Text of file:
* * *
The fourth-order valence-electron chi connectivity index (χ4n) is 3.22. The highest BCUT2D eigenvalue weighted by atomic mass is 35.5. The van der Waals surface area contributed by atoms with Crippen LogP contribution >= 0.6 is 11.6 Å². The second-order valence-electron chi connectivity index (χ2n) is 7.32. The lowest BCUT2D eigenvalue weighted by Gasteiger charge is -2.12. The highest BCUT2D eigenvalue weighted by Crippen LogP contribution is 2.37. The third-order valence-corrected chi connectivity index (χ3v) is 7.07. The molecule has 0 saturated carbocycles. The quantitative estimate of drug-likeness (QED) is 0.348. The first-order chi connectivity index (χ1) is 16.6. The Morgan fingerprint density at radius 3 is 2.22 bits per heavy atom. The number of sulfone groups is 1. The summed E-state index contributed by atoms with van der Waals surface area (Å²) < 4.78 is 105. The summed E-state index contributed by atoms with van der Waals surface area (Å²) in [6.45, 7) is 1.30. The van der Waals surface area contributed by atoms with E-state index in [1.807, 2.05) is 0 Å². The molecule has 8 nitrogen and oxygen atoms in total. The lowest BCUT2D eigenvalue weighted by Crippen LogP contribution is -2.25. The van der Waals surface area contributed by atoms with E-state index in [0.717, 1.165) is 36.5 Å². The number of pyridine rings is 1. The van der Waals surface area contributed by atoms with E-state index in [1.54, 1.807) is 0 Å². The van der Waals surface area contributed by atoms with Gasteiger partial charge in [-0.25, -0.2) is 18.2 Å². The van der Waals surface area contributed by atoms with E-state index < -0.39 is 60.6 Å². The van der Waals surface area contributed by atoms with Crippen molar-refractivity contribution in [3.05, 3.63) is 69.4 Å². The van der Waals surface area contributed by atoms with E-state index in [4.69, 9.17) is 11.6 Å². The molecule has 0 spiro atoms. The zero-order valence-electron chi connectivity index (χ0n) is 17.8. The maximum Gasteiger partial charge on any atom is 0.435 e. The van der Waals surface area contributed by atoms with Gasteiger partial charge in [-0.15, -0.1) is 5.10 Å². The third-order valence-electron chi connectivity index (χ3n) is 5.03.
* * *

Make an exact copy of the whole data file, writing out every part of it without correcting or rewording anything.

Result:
The fourth-order valence-electron chi connectivity index (χ4n) is 3.22. The highest BCUT2D eigenvalue weighted by atomic mass is 35.5. The van der Waals surface area contributed by atoms with Crippen LogP contribution >= 0.6 is 11.6 Å². The second-order valence-electron chi connectivity index (χ2n) is 7.32. The lowest BCUT2D eigenvalue weighted by Gasteiger charge is -2.12. The highest BCUT2D eigenvalue weighted by Crippen LogP contribution is 2.37. The third-order valence-corrected chi connectivity index (χ3v) is 7.07. The molecule has 0 saturated carbocycles. The quantitative estimate of drug-likeness (QED) is 0.348. The first-order chi connectivity index (χ1) is 16.6. The Morgan fingerprint density at radius 3 is 2.22 bits per heavy atom. The number of sulfone groups is 1. The summed E-state index contributed by atoms with van der Waals surface area (Å²) < 4.78 is 105. The summed E-state index contributed by atoms with van der Waals surface area (Å²) in [6.45, 7) is 1.30. The van der Waals surface area contributed by atoms with E-state index in [1.807, 2.05) is 0 Å². The molecule has 8 nitrogen and oxygen atoms in total. The lowest BCUT2D eigenvalue weighted by Crippen LogP contribution is -2.25. The van der Waals surface area contributed by atoms with E-state index in [0.717, 1.165) is 36.5 Å². The number of pyridine rings is 1. The van der Waals surface area contributed by atoms with E-state index in [1.54, 1.807) is 0 Å². The van der Waals surface area contributed by atoms with Gasteiger partial charge in [-0.25, -0.2) is 18.2 Å². The van der Waals surface area contributed by atoms with E-state index < -0.39 is 60.6 Å². The van der Waals surface area contributed by atoms with Crippen molar-refractivity contribution in [3.05, 3.63) is 69.4 Å². The van der Waals surface area contributed by atoms with E-state index in [4.69, 9.17) is 11.6 Å². The molecule has 0 spiro atoms. The zero-order valence-electron chi connectivity index (χ0n) is 17.8. The maximum Gasteiger partial charge on any atom is 0.435 e. The van der Waals surface area contributed by atoms with Gasteiger partial charge in [-0.15, -0.1) is 5.10 Å². The third-order valence-electron chi connectivity index (χ3n) is 5.03.